Fikri Jermadi checks in with Eleanor Teh’s walk down memory lane.
‘Unforgettable’ begins with the silhouette of a woman standing at the window. Smoking a cigarette, we do not see her face, only her shadowy figure dominating the screen against the window’s backlight. She then turns, asking another person in the room, “Walk around with me?” However, the scene was crafted as if the audience is invited on this walkabout.
In accepting, we will see it is not the only time that Eleanor Teh, the film’s director, plays around with the subjective and the objective. The film tells the story of Lei (Shen Yilei), a young woman from China who has resided in London for many years. On the eve of her departure, she spends time with her fiancé Robin (Robin Khor Yong Kuan), as they walk down her memory lanes in the city.
Some of the eagle-eyed among you may recognise our protagonist as one of the lead characters in another film Eleanor has co-written and produced. ‘Forget Me Not’ was directed by Anwar Johari Ho, and here he returns the favour, adding photography and editing strings to Eleanor’s filmmaking bow.
On that note,‘Unforgettable’ pulls at the narrative thread we see in ‘Forget Me Not’. From identifying primarily with Lei’s partner Ah Liong, we now pivot to her perspective as she picks up the pieces of that separation. Though some time has since passed, she remains emotionally tethered to him, marked by the various flashbacks to memories of their relationship.
This is in spite of Robin seeming like a pleasant enough person, willing to match her steps on this journey. However, she is still clearly traumatised from that breakup, which would have clear consequences in this film, and Robin is positioned primarily as the narrative foil against which Lei’s innermost thoughts could be externalised, whether they are done so directly or otherwise.
For instance, in one scene he asks whether she is done with her packing. Her response (that she is ready with her one suitcase) made him quizzical; after all, it does seem a little light coming after more than half a decade in one of the world’s global cities. She herself says that much of the physical stuff have been thrown away, but what is not verbalised is the emotional baggage weighing on her heart.
This can be seen through Yilei’s pensive looks in taxi rides, phone boxes and more. On that note, it’s worth praising Yilei the actress for Yilei the character. I believe a certain amount of skill is needed to quietly visualise the emotional turmoil within, and, given the similarity of their names, I also wonder how much of this is something that the person herself may well have connected with.
Coming back to the red phone box, it is a crucial space in her journey. As a technology, it allows many to transcend spatial boundaries, connecting people all over the world. For our purposes, we come back to ‘Forget Me Not’ and ‘Happy New Year’, a trifecta we have, in the past, whimsically referred to as the Yilei Cinematic Universe.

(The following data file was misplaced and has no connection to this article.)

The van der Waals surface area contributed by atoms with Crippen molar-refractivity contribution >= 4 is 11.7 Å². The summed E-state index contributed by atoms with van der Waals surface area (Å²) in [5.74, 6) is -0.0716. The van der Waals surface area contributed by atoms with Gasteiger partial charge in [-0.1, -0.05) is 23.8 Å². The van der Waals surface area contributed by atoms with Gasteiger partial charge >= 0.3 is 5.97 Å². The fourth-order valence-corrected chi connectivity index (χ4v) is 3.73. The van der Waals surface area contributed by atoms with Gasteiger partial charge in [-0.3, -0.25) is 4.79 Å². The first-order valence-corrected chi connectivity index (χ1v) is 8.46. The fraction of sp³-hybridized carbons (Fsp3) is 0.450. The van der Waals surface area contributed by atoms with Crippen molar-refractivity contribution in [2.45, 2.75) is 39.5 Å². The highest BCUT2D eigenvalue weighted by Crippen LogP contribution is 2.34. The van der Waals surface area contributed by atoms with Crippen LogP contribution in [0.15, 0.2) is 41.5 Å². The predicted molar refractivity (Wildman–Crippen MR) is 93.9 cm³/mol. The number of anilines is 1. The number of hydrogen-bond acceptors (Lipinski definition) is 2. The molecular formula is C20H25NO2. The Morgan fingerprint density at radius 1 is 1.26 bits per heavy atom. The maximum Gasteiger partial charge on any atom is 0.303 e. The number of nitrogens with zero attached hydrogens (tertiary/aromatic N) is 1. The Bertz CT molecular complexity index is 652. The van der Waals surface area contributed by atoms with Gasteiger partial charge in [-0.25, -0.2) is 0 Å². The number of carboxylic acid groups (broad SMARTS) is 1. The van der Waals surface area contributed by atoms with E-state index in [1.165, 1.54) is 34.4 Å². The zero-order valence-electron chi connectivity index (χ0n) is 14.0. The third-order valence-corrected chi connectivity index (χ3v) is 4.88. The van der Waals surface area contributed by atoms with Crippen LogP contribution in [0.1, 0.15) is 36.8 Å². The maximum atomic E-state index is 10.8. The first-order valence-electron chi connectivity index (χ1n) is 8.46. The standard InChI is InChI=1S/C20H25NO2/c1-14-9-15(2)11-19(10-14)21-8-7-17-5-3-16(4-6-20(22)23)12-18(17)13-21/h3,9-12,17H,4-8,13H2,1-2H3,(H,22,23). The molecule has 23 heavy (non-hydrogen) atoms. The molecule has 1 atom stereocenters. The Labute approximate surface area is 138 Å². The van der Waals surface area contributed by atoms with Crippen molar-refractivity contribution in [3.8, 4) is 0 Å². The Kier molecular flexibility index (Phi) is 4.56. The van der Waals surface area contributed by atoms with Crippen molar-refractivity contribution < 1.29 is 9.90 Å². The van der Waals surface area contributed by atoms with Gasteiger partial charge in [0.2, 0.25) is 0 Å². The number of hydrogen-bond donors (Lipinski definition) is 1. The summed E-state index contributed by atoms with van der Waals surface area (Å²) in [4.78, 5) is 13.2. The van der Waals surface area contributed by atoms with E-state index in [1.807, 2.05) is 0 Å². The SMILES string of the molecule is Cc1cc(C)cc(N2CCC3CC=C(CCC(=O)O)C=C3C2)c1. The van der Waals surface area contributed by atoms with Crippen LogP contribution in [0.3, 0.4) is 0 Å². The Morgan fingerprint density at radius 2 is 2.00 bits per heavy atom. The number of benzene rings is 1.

In both those films, the phone box was where she received news of Ah Liong breaking up with her. Such a space of international connection is thus associated with the gravity of a personal separation for Lei; in ‘Unforgettable’, it has also become a place of familial disconnection as well, as she eventually reveals to her mother that she is not ready to return home.
This elevates ‘Unforgettable’ to a wider exploration of the migrant experience. For ‘Forget Me Not’, I wondered whether her “entry into the international club rendered her own efforts at domestic happiness largely futile”. This film provides a response to that, with the phone box being the location where all these dislocations (emotional or otherwise) come to a head.
It is also a context in which we blur the subjective and the objective. After leaving the phone box, Robin asks whether she is ready to go. In looking back at him, the camera is once again positioned as though she is looking directly at us, her eyes once again betraying the thoughts and feelings within: that she remains anchored to this place and the memories it inspires.
Beyond the fancy camera footwork, the film’s editing is also commendable. When Robin describes his home, we see a sudden and extra-diegetic time-lapse of a sunrise in a more natural environment. In addition to being a stark contrast to London’s urbanity, it is also an elliptical step outside of the present scenario, reflecting the film’s non-chronological negotiation of nostalgia.
Of course, all this comes down to the quality of Eleanor’s direction; a mark of her success is that it allows for Lei’s personal journey to intersect with some of my own. Returning to England after being away for two decades, I undertook the same journey she did, visiting the old haunts where I used to live and play. It is to my silent distress that some of these places are no more.
This, I suspect, is the key discussion at the film’s core. Matters of home and the heart are complicated not just by the peaks and troughs of relationships, but also by the places through which they are lived. In the living of this life, they have become spaces in which we leave behind pieces of ourselves, begetting an aura which outlasts the passage of time.
Whether they are couched in romantic terms or social contexts, Eleanor’s ‘Unforgettable’ is a key film in exploring the experience many go through in finding that full stop after years of commas and colons. The finality of the process may hit us hard, but as can be seen with Lei remembering a song she had forgotten, it may also be the closure we need to move forward.
Along with Haziqah Azemi, Eleanor has been selected as the Malaysian representative for the 2023 International Film Business Academy, organised by the Busan Asian Film School. We previously reviewed ‘Forget Me Not’, and interviewed Anwar Johari Ho in episode 64 of the podcast.
Featured image credit: Negative Space